New Delhi: Government Monday announced steps including hike in FII limit into sovereign debt and liberalising overseas borrowing norms for exporters, but failed to arrest slide in rupee and stock markets.
The foreign institutional investors (FIIs) can now invest USD 20 billion into government securities (G-Sec), against the present limit of USD 15 billion.
Within this limit, sovereign wealth fund, insurance funds, pension funds, foreign central banks and multilateral agencies can participate. The lock-in period for FII investment up to USD 10 billion into G-Secs has been reduced to three years from five years, according to Finance Ministry.
The much-hyped measures, aimed at increasing overseas capital inflows, fell short of market expectations. The rupee touched a record low of 57.92 against a dollar, immediately after simultaneous announcements by RBI and the government.
The stock market too gave away the early gains and the Sensex closed 90 points lower.
Companies in the manufacturing and infrastructure sectors with three-year track record of forex earnings, can now raise external commercial borrowings (ECBs) up to USD 10 billion a year.
"We are looking at companies which have a large export potential to access money from abroad and have a large investor base," Joint Secretary in the Finance Ministry Thomas Mathew told reporters.
As a further liberalisation measure, individual overseas investors can now bring in up to USD three billion into mutual fund debt schemes which invest up to 25 percent of their assets in infrastructure. Earlier, the limit was 100 percent.
Planning Commission Deputy Chairman Montek Singh Ahluwalia said, "We will soon see (more) measures ... On implementation of large projects on which the Prime Minister has set up new mechanism to move things faster.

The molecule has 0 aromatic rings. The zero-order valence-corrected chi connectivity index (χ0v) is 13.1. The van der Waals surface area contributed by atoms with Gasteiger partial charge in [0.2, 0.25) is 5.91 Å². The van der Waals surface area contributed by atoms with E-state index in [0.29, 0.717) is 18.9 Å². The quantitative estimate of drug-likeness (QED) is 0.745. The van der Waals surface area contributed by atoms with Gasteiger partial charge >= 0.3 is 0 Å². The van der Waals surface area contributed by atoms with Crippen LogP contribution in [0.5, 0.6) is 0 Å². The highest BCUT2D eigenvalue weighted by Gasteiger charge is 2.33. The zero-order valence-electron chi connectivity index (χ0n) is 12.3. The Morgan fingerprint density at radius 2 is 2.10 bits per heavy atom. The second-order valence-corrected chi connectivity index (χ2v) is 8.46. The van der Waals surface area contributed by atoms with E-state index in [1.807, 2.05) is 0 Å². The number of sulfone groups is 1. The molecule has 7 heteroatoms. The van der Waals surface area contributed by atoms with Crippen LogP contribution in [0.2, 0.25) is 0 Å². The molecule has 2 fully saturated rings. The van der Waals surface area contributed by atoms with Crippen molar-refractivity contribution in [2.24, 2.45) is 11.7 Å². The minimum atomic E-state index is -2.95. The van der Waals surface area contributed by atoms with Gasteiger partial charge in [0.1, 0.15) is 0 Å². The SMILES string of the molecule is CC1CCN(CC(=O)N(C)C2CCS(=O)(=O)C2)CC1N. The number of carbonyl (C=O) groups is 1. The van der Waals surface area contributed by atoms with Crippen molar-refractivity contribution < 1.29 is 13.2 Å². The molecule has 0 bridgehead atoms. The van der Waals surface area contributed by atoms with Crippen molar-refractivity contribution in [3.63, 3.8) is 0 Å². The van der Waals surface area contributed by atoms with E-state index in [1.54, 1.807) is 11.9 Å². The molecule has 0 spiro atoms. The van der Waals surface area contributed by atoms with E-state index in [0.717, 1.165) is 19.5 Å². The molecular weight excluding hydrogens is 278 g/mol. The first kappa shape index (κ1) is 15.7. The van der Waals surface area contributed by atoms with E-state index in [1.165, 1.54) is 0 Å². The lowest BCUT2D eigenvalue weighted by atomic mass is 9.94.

With Monday's measures, the indicative annual ECB ceiling for Indian companies now stands at USD 40 billion, up from USD 30 billion.
India Inc has raised USD 34.40 billion by way of ECBs in 2011-12 fiscal. In the April-May period of the current fiscal, the companies have already mopped up USD 5.97 billion.
Besides, the government Monday also rationalised norms for FII investment in long term infrastructure bonds. At present FIIs can invest USD 25 billion in such bonds.
Of the USD 25 billion, they can invest USD 10 billion in Infrastructure Debt Fund (IDF), with a reduced lock-in period of one year, from three years, the finance ministry said.
Besides, FIIs can now invest up to USD 12 billion in long term infra bonds having a lock-in period of one year and a residual maturity of 15 months.
"The measures are aimed at greater flow of funds into the infrastructure sector. We expect enormous flows through qualified foreign investors (QFIs) in the next 18-24 months," Mathew said.
He further said that the government is working on the proposal to bring down withholding tax on interest payment on ECBs to 5 percent, from the present 20 percent, for three years as announced in the Budget.
"The increase in the ECB and G-Sec limits will be positive for the INR in the near term but are unlikely to have any immediate impact on the equity markets," Religare Capital Markets MD & Head of Equities Gautam Trivedi said.
First Published: Monday, June 25, 2012, 09:05